Showing posts from July, 2018

Bunny and Toad

Yesterday while Kirk was mowing the lawn , he accidentally flushed out a couple of creatures who jumped out the way to escape certain doom from the blades of the very loud machine. Kirk turned off the mower and took a peek under the cucumber vines. It wasn’t one, but two little animals getting out of the way. This baby bunny is very young. Last weekend it was still in its nest, which Kirk partially dug by accident while dealing with a weedy portion of the garden.  We have seen a couple rabbits in the yard all summer, and they’ve nibbled a few items — notably the beet tops. Mostly, though, they have only been interested in the big patch of clover growing on this year's fallow sections of garden. Since we no longer have an outdoor cat to take care of critters, this is a great way to peacefully coexist. We’ll probably plant a decoy clover section on some portion of the garden every year, especially now that we’re content to do slightly less intensive growing. Anyway,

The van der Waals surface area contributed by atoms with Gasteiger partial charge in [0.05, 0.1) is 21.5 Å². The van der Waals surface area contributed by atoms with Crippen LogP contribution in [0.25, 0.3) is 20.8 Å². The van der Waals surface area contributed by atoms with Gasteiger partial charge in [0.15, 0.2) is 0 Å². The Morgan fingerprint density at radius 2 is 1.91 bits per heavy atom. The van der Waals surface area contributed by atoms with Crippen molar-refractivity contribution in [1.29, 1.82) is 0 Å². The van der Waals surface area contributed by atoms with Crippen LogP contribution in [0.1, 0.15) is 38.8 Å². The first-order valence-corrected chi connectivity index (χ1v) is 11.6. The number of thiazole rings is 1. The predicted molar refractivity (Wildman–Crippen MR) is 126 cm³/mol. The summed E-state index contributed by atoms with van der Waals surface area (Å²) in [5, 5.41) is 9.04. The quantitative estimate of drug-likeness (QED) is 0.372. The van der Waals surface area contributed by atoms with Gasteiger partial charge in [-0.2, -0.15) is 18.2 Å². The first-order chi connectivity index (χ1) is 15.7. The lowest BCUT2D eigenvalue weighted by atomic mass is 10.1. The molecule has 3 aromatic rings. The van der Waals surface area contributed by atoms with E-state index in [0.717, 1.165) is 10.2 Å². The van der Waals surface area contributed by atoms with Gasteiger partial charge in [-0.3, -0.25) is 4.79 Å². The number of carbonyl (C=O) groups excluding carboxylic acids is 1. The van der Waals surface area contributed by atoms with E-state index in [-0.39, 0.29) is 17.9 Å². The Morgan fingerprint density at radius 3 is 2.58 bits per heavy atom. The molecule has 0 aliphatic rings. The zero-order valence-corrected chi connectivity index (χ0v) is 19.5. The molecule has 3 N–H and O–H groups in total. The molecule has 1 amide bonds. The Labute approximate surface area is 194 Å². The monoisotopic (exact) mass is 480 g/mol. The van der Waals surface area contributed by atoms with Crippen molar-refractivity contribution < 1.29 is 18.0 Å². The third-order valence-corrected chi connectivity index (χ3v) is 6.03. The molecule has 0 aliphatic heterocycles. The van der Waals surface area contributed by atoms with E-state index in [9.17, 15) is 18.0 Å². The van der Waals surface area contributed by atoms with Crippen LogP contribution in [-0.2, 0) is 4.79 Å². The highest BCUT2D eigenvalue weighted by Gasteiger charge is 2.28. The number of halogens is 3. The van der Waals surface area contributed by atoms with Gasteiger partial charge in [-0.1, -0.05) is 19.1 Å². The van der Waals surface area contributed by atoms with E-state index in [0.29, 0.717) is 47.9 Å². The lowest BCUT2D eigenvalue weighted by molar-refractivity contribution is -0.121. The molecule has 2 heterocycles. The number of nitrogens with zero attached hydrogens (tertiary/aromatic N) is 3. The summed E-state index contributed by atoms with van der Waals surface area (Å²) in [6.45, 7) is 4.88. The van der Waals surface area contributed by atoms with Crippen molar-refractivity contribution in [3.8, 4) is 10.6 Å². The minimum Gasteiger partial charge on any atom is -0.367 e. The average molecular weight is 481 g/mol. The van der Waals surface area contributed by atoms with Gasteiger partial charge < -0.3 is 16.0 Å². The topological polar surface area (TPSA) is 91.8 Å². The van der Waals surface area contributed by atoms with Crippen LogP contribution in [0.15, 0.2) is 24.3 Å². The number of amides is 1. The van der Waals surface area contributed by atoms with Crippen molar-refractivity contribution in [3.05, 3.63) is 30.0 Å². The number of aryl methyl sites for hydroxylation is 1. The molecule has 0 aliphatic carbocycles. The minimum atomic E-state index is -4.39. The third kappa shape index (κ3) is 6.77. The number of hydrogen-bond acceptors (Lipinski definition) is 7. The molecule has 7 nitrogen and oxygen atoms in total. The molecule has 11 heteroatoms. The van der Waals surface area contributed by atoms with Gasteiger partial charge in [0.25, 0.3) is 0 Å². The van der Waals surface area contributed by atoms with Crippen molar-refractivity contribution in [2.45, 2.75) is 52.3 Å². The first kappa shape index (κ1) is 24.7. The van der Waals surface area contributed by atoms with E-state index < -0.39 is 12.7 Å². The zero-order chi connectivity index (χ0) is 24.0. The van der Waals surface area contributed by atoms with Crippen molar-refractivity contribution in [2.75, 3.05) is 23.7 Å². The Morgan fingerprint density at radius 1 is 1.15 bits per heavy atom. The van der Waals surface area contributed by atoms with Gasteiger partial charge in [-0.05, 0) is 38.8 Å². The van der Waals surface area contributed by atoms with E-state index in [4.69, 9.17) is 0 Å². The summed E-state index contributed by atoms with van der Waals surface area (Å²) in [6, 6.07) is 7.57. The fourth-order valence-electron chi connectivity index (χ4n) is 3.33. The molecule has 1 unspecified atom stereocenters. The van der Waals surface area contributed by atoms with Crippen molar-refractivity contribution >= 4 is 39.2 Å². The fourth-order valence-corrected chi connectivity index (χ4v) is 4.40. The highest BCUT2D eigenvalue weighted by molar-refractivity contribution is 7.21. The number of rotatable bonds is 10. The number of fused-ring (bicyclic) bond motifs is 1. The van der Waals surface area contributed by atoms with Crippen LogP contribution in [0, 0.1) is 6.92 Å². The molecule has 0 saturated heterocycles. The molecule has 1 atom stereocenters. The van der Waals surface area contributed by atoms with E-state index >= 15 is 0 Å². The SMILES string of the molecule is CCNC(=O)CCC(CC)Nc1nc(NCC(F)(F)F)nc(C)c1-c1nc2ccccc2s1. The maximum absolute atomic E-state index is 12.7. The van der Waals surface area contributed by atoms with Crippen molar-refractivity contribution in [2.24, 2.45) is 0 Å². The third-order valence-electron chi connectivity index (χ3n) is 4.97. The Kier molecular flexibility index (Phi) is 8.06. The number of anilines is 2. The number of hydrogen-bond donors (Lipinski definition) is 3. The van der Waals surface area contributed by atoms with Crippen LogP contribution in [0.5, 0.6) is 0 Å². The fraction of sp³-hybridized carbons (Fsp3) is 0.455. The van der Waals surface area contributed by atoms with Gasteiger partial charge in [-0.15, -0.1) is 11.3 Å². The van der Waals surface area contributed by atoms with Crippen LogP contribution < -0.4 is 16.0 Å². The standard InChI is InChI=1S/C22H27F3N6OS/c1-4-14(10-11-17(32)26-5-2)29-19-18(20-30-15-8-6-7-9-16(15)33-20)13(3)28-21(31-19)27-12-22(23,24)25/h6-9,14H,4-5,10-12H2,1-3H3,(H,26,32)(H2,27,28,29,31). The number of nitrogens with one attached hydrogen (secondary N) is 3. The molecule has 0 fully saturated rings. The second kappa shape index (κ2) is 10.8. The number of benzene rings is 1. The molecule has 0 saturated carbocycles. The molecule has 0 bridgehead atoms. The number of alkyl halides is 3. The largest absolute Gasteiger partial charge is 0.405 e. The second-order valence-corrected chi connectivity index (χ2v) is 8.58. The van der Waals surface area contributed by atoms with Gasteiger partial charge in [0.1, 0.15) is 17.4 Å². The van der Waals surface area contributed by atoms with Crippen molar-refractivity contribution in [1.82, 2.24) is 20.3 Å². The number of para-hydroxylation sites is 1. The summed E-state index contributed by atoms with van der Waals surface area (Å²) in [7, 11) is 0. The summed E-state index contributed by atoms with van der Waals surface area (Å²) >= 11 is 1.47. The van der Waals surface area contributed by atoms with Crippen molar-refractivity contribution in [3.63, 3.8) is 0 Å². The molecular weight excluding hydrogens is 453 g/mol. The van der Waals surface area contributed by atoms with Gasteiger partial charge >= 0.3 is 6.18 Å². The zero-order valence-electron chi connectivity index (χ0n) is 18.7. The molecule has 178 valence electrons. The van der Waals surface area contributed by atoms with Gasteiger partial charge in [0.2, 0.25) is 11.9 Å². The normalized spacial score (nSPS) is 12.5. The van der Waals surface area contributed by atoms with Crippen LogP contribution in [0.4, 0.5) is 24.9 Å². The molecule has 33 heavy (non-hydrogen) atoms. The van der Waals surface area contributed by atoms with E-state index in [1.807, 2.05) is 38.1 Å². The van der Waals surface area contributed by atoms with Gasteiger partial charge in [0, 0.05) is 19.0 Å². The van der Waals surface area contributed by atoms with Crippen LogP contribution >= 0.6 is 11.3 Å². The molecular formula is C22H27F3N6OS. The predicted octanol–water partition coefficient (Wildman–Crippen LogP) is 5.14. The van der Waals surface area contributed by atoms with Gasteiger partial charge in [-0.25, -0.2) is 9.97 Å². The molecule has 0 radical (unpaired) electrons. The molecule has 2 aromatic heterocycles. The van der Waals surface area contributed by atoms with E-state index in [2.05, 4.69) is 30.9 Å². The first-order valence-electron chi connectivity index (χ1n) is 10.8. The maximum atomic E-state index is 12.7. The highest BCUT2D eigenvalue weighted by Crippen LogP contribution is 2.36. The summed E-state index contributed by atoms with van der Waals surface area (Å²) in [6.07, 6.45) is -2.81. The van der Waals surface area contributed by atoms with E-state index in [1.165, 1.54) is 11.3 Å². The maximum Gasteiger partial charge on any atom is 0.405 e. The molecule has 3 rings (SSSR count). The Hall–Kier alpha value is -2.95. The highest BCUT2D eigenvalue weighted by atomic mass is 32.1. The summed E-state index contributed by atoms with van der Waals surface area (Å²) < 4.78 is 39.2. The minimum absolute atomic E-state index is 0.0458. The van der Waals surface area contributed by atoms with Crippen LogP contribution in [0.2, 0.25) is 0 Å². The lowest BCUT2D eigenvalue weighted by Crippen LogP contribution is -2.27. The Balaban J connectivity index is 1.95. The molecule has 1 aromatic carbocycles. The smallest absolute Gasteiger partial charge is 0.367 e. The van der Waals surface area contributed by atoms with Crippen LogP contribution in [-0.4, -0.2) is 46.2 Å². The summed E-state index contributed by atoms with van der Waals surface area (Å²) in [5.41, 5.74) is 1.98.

Berry Bounty

Berry season is upon us! This is, as they say, just the tip of the iceberg. Over the past week we have easily picked 2 gallons of raspberries, and they just keep coming. For reference, those are ceramic pint containers in the photo. So 16 of those. Jonas has been eating about a pint of raspberries a day, and we still have too many. It’s not just quantity, either. These are the biggest, sweetest raspberries we’ve ever had. Kirk compares it to 2014, but I’ll have to take his word for it since the kids and I were in Costa Rica and missed all of the raspberries that year. The key seems to be a wet spring followed by lots of sunshine and no drought. Not that we can control that, but we’ll certainly take it when we can get it! These conditions create a raspberry jungle, though: Walking in that path will get you scratched even if you’re careful, so picking raspberries is not for the faint of heart. It takes a good two and half hours to get them all because there are so m